Where to Launch & How to get there:

Big Arm/Flathead Lake State Park, 28031 Big Arm State Park Road, Big Arm, MT.

5: Clearwater River

The Clearwater River features a three-and-a-half-mile canoe trail that can be a short, easy paddle through a willow marsh. This can be a great place for viewing wildlife, particularly birds, so you may want to pack your binoculars.

The trail winds through the Lolo National Forest and runs into Seeley Lake, where you’ll find the landing at the ranger station at the northern end of the lake.

You can also paddle along the shores of Seeley Lake if you want to extend your trip. Kayaks can be rented in the town of Seeley Lake.

Class of Rapids rating:

Class I (easy)

Where to Launch & How to get there:

3583 MT-83, Seeley Lake, MT 59868. Launch is at the end of Forest Road 17597, off Elaines Way.

6: Jefferson River

The Jefferson River flows from Twin Bridges to Three Forks, where it enters the Missouri River. A dedicated canoe trail runs along the entire 85-mile stretch. You can also fish for trout.

The canoe trail begins at the launch at Jessen Park, in Twin Bridges, next to the campground. This launches you into the Beaverhead River but a two-mile paddle will bring you to the Jefferson River.

This can be great for viewing wildlife, with moose, eagles and various other species to be seen. The river offers several campsites along the route, as well as historic sites that were visited by Lewis and Clark. This can be a six-day trip to paddle the route, ending at Shoshone Landing.

You can rent kayaks in Three Forks.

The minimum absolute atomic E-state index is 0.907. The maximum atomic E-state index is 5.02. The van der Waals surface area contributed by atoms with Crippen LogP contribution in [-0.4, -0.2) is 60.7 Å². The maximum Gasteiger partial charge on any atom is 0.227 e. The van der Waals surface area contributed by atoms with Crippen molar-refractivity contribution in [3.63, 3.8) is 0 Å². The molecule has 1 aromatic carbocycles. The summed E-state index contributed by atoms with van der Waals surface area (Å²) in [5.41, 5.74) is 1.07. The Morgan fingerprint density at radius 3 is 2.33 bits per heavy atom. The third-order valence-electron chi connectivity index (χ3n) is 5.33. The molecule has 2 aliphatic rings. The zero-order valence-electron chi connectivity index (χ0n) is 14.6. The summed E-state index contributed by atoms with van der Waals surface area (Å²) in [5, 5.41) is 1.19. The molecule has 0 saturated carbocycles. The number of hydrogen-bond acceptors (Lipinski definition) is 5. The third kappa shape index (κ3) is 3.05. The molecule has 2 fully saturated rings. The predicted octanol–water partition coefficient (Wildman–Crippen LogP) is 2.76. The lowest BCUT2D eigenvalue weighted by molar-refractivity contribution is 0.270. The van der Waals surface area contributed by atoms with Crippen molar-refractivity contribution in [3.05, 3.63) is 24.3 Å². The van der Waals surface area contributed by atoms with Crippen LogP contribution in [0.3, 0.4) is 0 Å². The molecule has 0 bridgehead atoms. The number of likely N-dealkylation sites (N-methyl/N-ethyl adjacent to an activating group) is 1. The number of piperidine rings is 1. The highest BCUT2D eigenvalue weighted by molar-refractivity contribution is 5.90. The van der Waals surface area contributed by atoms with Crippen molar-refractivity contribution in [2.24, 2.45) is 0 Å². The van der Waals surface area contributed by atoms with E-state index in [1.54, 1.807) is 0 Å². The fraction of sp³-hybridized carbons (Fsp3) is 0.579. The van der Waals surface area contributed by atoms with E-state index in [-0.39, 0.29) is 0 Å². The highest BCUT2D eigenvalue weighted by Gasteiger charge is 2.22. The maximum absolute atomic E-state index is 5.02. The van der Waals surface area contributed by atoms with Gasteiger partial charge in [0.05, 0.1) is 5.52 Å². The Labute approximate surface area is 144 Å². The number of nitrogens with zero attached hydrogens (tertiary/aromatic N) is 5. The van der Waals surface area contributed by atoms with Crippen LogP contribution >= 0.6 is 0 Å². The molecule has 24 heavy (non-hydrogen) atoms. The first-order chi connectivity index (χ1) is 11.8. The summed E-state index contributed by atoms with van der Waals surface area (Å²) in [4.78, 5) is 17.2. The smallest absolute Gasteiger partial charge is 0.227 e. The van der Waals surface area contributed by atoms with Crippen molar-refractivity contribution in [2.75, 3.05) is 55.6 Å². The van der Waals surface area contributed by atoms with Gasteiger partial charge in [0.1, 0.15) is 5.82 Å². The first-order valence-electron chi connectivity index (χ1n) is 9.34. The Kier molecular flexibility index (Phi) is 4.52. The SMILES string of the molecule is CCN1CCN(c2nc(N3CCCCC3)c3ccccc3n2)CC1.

Class of Rapids rating:

Class I (easy)

Where to Launch & How to get there:

Jessen Park/Bike Camp, 2829 MT-41 S, Twin Bridges, MT 59754.

7: Lake McDonald

Canoeing on a calm McDonald lakePin
Courtesy: GlacierNPS on Flickr (CC BY 2.0)

Lake McDonald is surrounded by some of Montana’s most spectacular scenery and was formed by glacial carving. At 10-miles long, it’s the largest lake inside Glacier National Park and features incredibly clear water. One thing you might notice is the colored rocks (rainbow rocks) under the water close to the shoreline.

This beautiful lake can be ideal for all skill levels, with flatwater and plenty of places to stop for picnics. There are also several campgrounds around the lake.

A good place to launch is in Apgar, at the southern end of the lake. You’ll also find kayak and canoe rentals in the village, along with lodgings and a visitor center.

Class of Rapids rating:

Class I/Flatwater (easy)

Where to Launch & How to get there:

Apgar Boat Ramp, Apgar Loop, West Glacier, MT 59936.

What Are The Montana Kayak Laws?

US Coast GuardPin

We’ve included a few of the main laws but it’s best to research them for yourself.

  • PFD is required for each person on a kayak or canoe.
  • Children under 12 must wear a PFD while on any moving vessel.
  • Registration is not required for kayaks unless you add a trolling motor.
  • Boating While Intoxicated (BWI) is illegal.
  • white light is necessary for night paddling.

Kayak Rentals And Tours Around MT

If you don’t have a boat, there are many places to rent one or take a tour. However, some of the more remote locations may not always have rentals available, such as Noxon Reservoir.

Final Words

Montana is known for its wild landscapes and wildlife. And paddling can be one of the best ways to explore, just like Lewis and Clark did on their expedition 200 years ago.

There are so many paddling locations to choose from so if your favorite isn’t on our list, let us know. Feel free to share to let others discover Montana’s waterways.